And as Americans gear up for the November 6 vote, there are several candidates looking to make history again.
From the first expected Muslim congresswomen to the first expected openly gay governor, here’s who to look out for:
Tlaib, a Palestinian American, is running for Michigan’s 13th Congressional District without a competitor.
Omar, who arrived in the US at the age of 14 after fleeing civil war in Somalia, is contesting Minnesota’s 5th District.
Omar would also be the first Somali American to serve in the US Congress.
Alexandria Ocasio-Cortez beat 10-term incumbent Joe Crowley in the Democratic primary for New York’s 14th District and if she, as expected, wins in the midterm elections she will make history as the youngest woman in history to join Congress.
Born to a father from South Bronx and a mother from Puerto Rico, Ocasio-Cortez was an organiser for the 2016 Bernie Sanders presidential campaign.
A member of the Georgia House of Representatives since 2007, Stacey Abrams has already made history as the first black woman to win a nomination to run as governor by a major party, but she’s hoping to go a step forward by winning the state’s gubernatorial election.
She’s running close behind Republican candidate Brian Kemp, with polls putting her within two percentage points of her rival.
The race has been marred by allegations of voter suppression. Kemp, Georgia’s current secretary of state, is currently holding up 53,000 voter registration applications, most of them belonging to African Americans. He says he’s complying with the states “exact match” ID law, but Abrams maintains her opponent “has disproportionately purged voters of colour, stopped voters of colour, arrested voters of colour”.
If Deb Haaland can hang on to her lead in New Mexico’s 1st District House race, she will become the first Native American woman elected to Congress.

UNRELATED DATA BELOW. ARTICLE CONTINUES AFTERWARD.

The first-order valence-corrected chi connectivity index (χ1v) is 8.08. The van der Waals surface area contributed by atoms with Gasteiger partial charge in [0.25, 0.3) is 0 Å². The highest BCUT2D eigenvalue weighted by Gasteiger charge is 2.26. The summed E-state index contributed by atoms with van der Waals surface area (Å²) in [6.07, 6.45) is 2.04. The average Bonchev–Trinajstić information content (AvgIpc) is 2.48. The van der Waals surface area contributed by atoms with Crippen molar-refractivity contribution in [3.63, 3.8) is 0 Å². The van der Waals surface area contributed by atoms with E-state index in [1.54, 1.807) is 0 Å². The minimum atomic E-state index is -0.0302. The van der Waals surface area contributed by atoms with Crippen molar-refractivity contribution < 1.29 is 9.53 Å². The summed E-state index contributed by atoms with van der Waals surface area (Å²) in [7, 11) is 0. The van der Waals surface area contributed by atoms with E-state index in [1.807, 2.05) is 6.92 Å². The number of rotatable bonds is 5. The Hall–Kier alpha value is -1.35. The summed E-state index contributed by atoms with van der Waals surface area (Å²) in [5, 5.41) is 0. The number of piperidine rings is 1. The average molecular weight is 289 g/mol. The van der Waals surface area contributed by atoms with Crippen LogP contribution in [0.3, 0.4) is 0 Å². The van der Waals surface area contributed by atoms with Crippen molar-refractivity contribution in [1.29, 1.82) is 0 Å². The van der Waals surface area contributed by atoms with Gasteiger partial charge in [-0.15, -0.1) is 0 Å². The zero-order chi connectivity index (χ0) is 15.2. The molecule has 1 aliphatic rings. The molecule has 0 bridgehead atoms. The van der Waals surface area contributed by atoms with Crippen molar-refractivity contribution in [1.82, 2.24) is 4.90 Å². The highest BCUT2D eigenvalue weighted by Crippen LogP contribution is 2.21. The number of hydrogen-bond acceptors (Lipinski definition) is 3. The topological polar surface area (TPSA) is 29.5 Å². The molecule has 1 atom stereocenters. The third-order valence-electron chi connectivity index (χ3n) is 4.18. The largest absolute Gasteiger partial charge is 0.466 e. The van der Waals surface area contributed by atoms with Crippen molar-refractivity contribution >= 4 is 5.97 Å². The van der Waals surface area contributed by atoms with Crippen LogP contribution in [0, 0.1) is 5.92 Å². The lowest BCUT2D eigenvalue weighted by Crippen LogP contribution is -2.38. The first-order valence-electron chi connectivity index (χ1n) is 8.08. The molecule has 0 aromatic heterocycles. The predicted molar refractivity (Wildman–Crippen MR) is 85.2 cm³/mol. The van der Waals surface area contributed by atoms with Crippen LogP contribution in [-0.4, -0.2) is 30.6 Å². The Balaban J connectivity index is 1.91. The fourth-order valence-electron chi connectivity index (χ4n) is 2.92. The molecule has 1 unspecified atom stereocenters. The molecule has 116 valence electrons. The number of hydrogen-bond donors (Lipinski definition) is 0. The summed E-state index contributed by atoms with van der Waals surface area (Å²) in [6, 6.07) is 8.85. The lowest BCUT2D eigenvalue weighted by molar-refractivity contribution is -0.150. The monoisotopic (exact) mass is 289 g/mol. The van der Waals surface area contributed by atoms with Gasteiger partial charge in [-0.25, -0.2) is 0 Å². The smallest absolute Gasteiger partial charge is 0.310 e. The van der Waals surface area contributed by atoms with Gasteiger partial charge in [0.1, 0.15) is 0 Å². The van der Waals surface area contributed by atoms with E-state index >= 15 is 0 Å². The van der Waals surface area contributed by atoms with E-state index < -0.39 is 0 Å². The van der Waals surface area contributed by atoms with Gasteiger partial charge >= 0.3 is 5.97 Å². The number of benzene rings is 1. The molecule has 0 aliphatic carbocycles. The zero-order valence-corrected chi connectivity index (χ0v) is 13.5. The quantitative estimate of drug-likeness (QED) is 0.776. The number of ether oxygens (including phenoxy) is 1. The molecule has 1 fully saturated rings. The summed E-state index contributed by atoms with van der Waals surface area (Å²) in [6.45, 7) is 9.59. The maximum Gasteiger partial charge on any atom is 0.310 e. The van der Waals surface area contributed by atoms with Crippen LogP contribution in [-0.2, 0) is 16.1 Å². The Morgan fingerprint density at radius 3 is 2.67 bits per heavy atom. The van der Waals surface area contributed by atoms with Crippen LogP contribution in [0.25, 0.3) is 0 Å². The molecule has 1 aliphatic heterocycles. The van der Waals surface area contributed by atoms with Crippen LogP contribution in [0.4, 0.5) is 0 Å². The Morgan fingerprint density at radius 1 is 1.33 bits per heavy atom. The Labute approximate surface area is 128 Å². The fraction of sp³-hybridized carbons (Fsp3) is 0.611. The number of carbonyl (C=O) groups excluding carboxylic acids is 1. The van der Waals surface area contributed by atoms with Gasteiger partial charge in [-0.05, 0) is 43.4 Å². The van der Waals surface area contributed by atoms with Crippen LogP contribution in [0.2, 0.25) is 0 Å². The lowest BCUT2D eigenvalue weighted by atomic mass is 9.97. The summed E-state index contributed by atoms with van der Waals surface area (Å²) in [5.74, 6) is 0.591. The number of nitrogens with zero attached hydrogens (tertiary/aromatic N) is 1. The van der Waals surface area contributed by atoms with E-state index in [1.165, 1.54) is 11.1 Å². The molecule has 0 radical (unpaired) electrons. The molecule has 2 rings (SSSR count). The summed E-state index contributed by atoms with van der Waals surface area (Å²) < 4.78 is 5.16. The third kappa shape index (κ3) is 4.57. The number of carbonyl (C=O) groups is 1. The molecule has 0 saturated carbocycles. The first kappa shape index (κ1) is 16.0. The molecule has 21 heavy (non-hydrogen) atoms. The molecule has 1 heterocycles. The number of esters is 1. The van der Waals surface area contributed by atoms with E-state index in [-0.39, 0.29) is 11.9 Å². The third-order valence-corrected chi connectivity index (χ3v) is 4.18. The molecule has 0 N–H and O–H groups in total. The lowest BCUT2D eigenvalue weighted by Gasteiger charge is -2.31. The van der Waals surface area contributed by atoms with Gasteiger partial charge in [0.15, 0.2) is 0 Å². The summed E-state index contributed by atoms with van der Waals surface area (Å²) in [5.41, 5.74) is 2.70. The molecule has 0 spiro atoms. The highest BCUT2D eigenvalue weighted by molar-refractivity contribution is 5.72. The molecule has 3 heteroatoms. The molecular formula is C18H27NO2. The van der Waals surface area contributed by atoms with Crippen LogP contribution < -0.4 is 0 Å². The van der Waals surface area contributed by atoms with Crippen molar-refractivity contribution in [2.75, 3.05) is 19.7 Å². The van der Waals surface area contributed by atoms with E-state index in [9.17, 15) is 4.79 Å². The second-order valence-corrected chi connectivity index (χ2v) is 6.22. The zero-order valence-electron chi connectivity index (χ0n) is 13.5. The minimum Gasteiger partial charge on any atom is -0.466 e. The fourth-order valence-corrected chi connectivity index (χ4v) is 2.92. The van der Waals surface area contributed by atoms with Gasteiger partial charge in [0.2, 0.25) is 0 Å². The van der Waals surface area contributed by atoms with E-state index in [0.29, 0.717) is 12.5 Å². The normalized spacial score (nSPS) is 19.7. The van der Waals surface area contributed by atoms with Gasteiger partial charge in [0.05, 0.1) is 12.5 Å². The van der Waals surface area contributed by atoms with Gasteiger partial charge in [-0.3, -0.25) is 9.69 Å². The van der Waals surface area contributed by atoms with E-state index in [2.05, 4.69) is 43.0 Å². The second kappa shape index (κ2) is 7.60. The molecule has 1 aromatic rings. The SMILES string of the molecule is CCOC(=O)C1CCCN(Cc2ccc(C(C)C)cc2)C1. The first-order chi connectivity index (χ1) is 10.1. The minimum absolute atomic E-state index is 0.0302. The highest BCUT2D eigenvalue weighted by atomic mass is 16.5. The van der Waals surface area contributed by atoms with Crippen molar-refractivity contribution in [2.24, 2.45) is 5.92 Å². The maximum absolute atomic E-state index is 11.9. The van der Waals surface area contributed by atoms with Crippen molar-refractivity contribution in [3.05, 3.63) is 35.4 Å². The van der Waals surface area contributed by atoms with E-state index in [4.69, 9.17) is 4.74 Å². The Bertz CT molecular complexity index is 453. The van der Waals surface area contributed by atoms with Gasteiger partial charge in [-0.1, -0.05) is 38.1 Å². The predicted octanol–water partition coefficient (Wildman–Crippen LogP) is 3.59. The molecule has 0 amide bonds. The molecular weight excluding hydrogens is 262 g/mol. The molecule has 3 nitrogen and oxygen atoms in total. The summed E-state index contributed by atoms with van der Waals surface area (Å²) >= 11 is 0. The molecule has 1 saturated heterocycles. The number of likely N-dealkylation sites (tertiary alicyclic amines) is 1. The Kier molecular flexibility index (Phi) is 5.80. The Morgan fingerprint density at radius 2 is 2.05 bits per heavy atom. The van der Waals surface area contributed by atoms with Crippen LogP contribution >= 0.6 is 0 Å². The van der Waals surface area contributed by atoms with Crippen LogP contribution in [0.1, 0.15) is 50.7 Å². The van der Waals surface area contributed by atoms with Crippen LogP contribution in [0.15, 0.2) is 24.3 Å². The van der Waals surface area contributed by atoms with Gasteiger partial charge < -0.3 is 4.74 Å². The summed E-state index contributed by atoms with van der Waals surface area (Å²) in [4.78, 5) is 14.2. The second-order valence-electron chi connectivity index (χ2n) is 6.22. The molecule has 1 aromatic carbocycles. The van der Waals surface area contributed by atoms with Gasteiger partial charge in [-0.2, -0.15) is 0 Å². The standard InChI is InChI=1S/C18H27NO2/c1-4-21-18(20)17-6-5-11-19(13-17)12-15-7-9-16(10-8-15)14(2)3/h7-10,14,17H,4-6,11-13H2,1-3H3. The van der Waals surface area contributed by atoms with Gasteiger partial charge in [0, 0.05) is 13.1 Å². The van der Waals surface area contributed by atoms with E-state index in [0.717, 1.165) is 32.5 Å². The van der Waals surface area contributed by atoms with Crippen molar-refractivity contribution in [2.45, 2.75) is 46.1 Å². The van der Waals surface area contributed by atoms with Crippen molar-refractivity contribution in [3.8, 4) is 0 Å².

Haaland, a member of the Pueblo of Laguna tribe, says she will prioritise climate change, as well as a number of other progressive issues, such as Medicare-for-all and debt-free education.
With a net worth of close to $400m, Democrat Jared Polis is already one of the richest members of the House of Representatives but in entering the Colorado gubernatorial contest, he could become the first openly gay governor of a state.
Opinion polls give him a comfortable seven-point lead over his Republican rival, Walker Stapleton.
Democrat Ayanna Pressley surprised many when she upset 10-term incumbent Michael Capuano during Massachusetts’s 7th Congressional District primary.
She is running uncontested on November 6, meaning she is set to become the state’s first black congresswoman.
In a state with a Hispanic population of close to 40 percent, Veronica Escobar and Sylvia Garcia are hoping to become the first women of Latin American origin to represent Texas in the House of Representatives.
Escobar is running in Texas’s 16th District, while Garcia is running in the state’s 29th District. Both are Democratic strongholds and it looks likely they will on November 6.
Christine Hallquist made history in August when she won the Vermont Democratic gubernatorial nomination for 2018, becoming the first transgender woman to get on to a major party ticket for governor.
The former IBM engineer faces an uphill task from there, however, with polls giving Republican rival Phil Scott a double-digit lead.
If Tallahassee Mayor Andrew Gillum can best Republican US Representative Ron DeSantis on November 6, he will become the state’s first black governor. The 39-year-old already made history during the primary when he became the first black major party nominee for governor in Florida.
The latest opinion polls showed Gillum with a slight lead over his opponent. The progressive candidate, who advocates for Medicare-for-all and abolishing Immigration and Customs Enforcement (ICE), has been a frequent target of President Donald Trump.
Women won a record number of primary races in Nevada’s primary. Female candidates are favoured to control 27 seats after the November election, but they would still need five to control the majority, according to the Reno Gazette. The newspaper noted, however, there are a number of tight races in which women could pick up the seats needed.